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The Best Checking Accounts in Maryland for 2022

Find out which local Maryland banks offer the best checking accounts based on account fees and other features -- and compared to online checking options.

Finding the best checking account for you depends on your needs. That said, some general factors make some checking accounts stand out among the crowd.

Some banks use checking accounts as a way to make money from fees. These accounts can be costly if you don’t use them carefully.

Other banks focus on offering an almost fee-free account to get customers to join their bank. These can help you manage your money without hurting you financially.

To help you find a suitable checking account that results in excellent service with relatively low fees, we looked into checking accounts in the state of Maryland. Here’s what we found.

The Best Checking Accounts in Maryland

After analyzing Maryland checking accounts, we found these five to stand out above the rest. They’re listed in no particular order:

  • M&T Bank - EZChoice Checking
  • Sandy Spring Bank - My Free Banking
  • Fulton Bank - Simply Checking
  • First National Bank of Pennsylvania - Freestyle Checking
  • First United Bank & Trust - Freedom First Checking

M&T Bank - EZChoice Checking

M&T Bank’s EZChoice Checking account starts great by charging no monthly service charges. To open an account, you’ll need a minimum of $25.

The account has the features you’d expect from a checking account. These include:

  • Debit card
  • Online banking
  • Mobile banking
  • Mobile check deposit
  • Digital wallet capability

You also get access to Zelle’s person-to-person payment network when you have an EZChoice Checking account.

Sandy Spring Bank - My Free Banking

Sandy Spring Bank has four checking account options, but our top choice is the My Free Banking checking account. This account has no monthly maintenance fee but doesn’t pay interest.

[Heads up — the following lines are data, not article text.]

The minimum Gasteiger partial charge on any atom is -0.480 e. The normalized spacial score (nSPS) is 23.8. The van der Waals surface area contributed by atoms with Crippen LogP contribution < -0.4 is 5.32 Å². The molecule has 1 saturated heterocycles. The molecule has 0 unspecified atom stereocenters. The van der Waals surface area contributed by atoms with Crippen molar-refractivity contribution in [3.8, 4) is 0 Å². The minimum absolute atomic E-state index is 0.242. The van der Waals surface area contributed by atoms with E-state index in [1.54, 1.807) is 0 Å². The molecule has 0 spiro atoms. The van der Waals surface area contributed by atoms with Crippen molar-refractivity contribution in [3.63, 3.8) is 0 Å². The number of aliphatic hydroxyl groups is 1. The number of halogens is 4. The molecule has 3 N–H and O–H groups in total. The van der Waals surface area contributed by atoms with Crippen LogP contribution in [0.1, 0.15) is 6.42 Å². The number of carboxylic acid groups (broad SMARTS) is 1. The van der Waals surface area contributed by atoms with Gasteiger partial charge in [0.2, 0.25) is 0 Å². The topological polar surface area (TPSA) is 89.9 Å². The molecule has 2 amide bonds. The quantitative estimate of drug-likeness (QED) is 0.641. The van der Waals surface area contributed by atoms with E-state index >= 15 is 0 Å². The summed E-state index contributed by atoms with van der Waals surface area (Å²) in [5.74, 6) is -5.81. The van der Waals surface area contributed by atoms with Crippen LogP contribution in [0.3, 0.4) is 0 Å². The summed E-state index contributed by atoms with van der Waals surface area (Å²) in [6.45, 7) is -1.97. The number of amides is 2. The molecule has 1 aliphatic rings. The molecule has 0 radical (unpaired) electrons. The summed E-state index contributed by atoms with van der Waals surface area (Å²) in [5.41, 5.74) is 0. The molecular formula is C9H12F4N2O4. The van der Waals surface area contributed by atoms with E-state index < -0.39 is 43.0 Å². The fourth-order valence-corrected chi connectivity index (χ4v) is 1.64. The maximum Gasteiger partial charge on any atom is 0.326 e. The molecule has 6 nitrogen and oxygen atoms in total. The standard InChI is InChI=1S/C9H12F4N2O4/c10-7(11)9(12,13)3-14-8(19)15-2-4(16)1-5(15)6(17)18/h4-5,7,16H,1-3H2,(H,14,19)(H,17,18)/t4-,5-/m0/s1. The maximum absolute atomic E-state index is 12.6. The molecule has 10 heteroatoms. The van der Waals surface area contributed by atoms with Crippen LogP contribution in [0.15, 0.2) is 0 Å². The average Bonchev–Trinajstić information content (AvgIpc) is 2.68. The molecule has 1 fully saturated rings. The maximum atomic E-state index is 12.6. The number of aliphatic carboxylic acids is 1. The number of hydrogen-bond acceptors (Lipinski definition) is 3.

You also get access to 55,000 AllPoint network ATMs, a debit card, online and mobile banking, and personal loan discounts with direct debit if you qualify. The bank has a person-to-person payment network called Pay Someone you can use, as well.

Fulton Bank - Simply Checking

Fulton Bank’s Simply Checking account is a straightforward account with no monthly maintenance fees or minimum daily balance requirements. You get a debit card with no annual fee, access to online and mobile banking, and online Bill Pay.

The account even offers a rebate of up to $10 for up to four non-Fulton Bank ATM fees each month, but only for accounts with a primary owner ages 18 to 24.

You can open an account in person with no minimum deposit. The minimum deposit increases to $25 if you open an account online.

First National Bank of Pennsylvania - Freestyle Checking

Despite their name, First National Bank of Pennsylvania offers locations throughout Maryland. Their Freestyle Checking account has no minimum balance requirements or monthly service charges.

The account offers the following features:

  • Unlimited check writing
  • Free debit card
  • Free online banking
  • Free mobile banking
  • Free telephone banking
  • Almost 900 ATMs that offer surcharge-free transactions

First United Bank & Trust - Freedom First Checking

First United Bank & Trust says their Freedom First Checking account offers no-frills but is economical and thoughtful. The account has no minimum balance requirements other than the $1 minimum to open an account. It doesn’t charge a monthly service charge.

You also get free eStatements ($3 to $4 per month for paper statements), internet banking, mobile banking, unlimited check writing, unlimited mobile deposits, and a debit card. If you close your account within 90 days of opening it, you must pay a $29.99 fee.

How we picked these accounts

To find the top five checking accounts in Maryland, MyBankTracker first examined the FDIC’s June 2021 data for the top 50 banks by deposit market shares in Maryland. Next, we evaluated the checking accounts offered by these banks with locations in major cities including Baltimore, Columbia, Germantown, Silver Spring, Waldorf, and Annapolis.

In particular, we looked for checking accounts that offered low or no monthly service fees, a way to waive the fees easily if they existed, the ATM networks the banks offered, and other banking convenience features.

Big Banks vs. Online Banks

Before deciding which bank to choose, you should know your other options. You may want to consider two different categories of banks: online banks and big banks.

Here’s a quick summary of these options.

Pros of Big Banks

Physical locations

The draw to big banks is often their large branch network extending throughout the areas you live and travel.

Huge product lines

Big banks often have several bank account options and loan options. These can include specialized products smaller banks may not be able to support.

Offer technological solutions

Despite not being an online bank, big banks still have online banking and mobile banking technology. It may not offer the industry's most recent features, but it often works well enough to get the job done.

Address issues in person

If you have a problem, it’s satisfying to know you may be able to get it fixed face-to-face at a local branch. This may not always be the case for all issues, though.